In March 2020, the White House prepared to send postcards with Covid-19-related public health guidelines to households across the United States. But as the country grappled with a nationwide shortage of masks — and a White House that would soon make mask-wearing a dangerously politicized exercise — guidelines about face coverings were ultimately omitted from the final mailer, according to records obtained by American Oversight.
A White House staff secretary circulated an email on March 14, 2020, asking for feedback on an attached “draft mass-mailing postcard from the President with information on how to protect yourself from COVID-19 and what to do if you have symptoms.” The email requested feedback by 7 p.m. that evening and was sent to Anthony Fauci, Deborah Birx, and several top administration and White House officials, including Jared Kushner, Katie Miller, Hope Hicks, and Stephanie Grisham.
The draft postcard included multiple instructions on preventing the spread of Covid-19, such as to wash and sanitize hands frequently, disinfect surfaces, maintain social distance, limit children’s exposure to other children, and “wear a mask if you have any respiratory symptoms to protect your household.”
In late February and early March of 2020, the federal government advised only health care workers to wear masks. Health officials, including then-Surgeon General Jerome Adams and then-CDC Director Robert Redfield, warned healthy members of the general public that masks were not effective against the coronavirus and that panic-buying would worsen shortages, and even claimed that using them improperly could increase the risk of contracting Covid-19. On March 10, a severe shortage of N95 respirators led the CDC to downgrade its guidance on personal protective equipment for health care workers and deem less-effective surgical masks an “acceptable alternative.”
A follow-up email from the staff secretary detailed feedback from staff, including a comment about whether the mask guidance would be confusing given the White House’s messaging regarding masks. “Are we being consistent with the ‘wear mask’ message?” the comment reads. “We (and [White House Coronavirus Task Force] members) have been saying only medical professionals should wear masks, so just want to be sure we’re being consistent.”
The final version of the postcard did not include the guidance on mask-wearing. The postcard was delivered to households throughout the country beginning March 21, sparking criticism for their prominent display of President Trump’s name during an election year.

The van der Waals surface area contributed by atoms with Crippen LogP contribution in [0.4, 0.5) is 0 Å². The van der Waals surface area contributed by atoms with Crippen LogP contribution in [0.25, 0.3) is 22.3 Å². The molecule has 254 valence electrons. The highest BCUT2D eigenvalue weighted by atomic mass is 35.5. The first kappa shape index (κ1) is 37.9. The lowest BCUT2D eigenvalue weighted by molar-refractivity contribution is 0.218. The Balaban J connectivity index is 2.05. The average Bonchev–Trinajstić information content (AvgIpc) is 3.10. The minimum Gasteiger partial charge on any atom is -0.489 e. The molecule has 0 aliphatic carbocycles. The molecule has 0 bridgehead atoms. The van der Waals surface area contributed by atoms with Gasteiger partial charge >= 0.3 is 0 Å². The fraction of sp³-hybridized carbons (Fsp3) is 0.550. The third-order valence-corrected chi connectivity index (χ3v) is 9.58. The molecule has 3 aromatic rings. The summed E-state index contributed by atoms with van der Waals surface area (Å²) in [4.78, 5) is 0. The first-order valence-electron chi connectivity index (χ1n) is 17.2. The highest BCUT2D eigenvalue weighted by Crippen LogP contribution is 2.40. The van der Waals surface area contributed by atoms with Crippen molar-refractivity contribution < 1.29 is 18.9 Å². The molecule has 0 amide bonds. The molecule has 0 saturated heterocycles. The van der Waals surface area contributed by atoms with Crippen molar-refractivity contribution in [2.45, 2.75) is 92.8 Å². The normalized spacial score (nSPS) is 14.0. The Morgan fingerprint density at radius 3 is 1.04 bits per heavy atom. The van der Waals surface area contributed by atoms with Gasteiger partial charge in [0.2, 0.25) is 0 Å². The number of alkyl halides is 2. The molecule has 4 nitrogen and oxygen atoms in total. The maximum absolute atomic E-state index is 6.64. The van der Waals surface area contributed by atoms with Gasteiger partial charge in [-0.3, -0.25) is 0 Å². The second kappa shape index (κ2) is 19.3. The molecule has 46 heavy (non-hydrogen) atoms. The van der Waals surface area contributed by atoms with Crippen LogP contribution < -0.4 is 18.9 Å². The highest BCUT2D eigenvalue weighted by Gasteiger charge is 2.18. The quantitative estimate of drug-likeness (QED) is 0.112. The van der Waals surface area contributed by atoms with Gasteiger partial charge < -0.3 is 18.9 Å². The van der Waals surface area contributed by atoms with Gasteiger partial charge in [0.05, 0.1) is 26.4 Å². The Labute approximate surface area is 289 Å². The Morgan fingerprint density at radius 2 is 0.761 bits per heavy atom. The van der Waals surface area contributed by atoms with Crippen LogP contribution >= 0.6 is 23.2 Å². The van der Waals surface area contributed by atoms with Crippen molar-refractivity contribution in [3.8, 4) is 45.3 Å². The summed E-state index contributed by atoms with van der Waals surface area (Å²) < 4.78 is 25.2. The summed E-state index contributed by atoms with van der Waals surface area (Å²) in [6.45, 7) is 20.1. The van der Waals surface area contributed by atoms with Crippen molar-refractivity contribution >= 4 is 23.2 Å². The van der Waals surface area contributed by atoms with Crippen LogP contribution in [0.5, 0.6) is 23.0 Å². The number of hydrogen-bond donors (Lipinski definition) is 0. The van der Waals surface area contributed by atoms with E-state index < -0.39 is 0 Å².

During the early weeks of the pandemic in the United States, the Trump administration’s inconsistent messaging and inadequate handling of the looming public health crisis led to mistrust and confusion, including regarding mask-wearing. It was not until April 2020 that health officials recommended that all individuals wear face masks to prevent the spread of Covid-19.
Public records previously obtained by American Oversight indicate that government officials knew about the importance of mask wearing by late March. A March 31 email exchange between Deputy National Security Adviser Matthew Pottinger, who served on the White House Coronavirus Task Force, and Robert Kadlec, the assistant secretary for preparedness and response at HHS, praised a public service announcement from the Czech Republic about the importance of masks.
Over the following months, however, Trump downplayed the effectiveness of face coverings and quickly politicized mask-wearing, even as officials close to the president internally acknowledged their effectiveness. In a May 2020 email to colleagues, White House Senior Adviser Jared Kushner shared information from “a good source” who said, “Masks really work, and are the silver bullet in Asia,” and cited statistics from Taiwan showing the transmission reduction resulting from wearing masks. Other records obtained by American Oversight last year revealed that the U.S. Postal Service had a plan to mail masks to every U.S. household in April 2020; the Washington Post reported that the plan was scrapped by the White House.
Opposition to mask-wearing in the early months of the pandemic worsened the impacts of Covid-19 across the country. Multiple studies have shown that masks are effective in helping prevent the spread of the coronavirus, and one paper published early this year found that if masks had been nationally mandated for employees early in the pandemic, there could have been up to 47 percent fewer deaths by the end of May 2020.
The Department of the Treasury released the emails in response to American Oversight’s Freedom of Information Act litigation for the pandemic-related communications that top officials, including Secretary Steven Mnuchin, had with private interests as well as with officials like Kushner and Ivanka Trump. The records also indicated a planned March 15 call with Trump, Secretary of Agriculture Sonny Perdue, and grocery store executives, as well as a March 17 meeting between Trump and tourism industry executives.
For more on American Oversight’s investigation into the Trump administration’s mishandling of the coronavirus crisis as well as its contacts with the private sector during the early months of the pandemic, visit our Covid-19 Oversight Hub.
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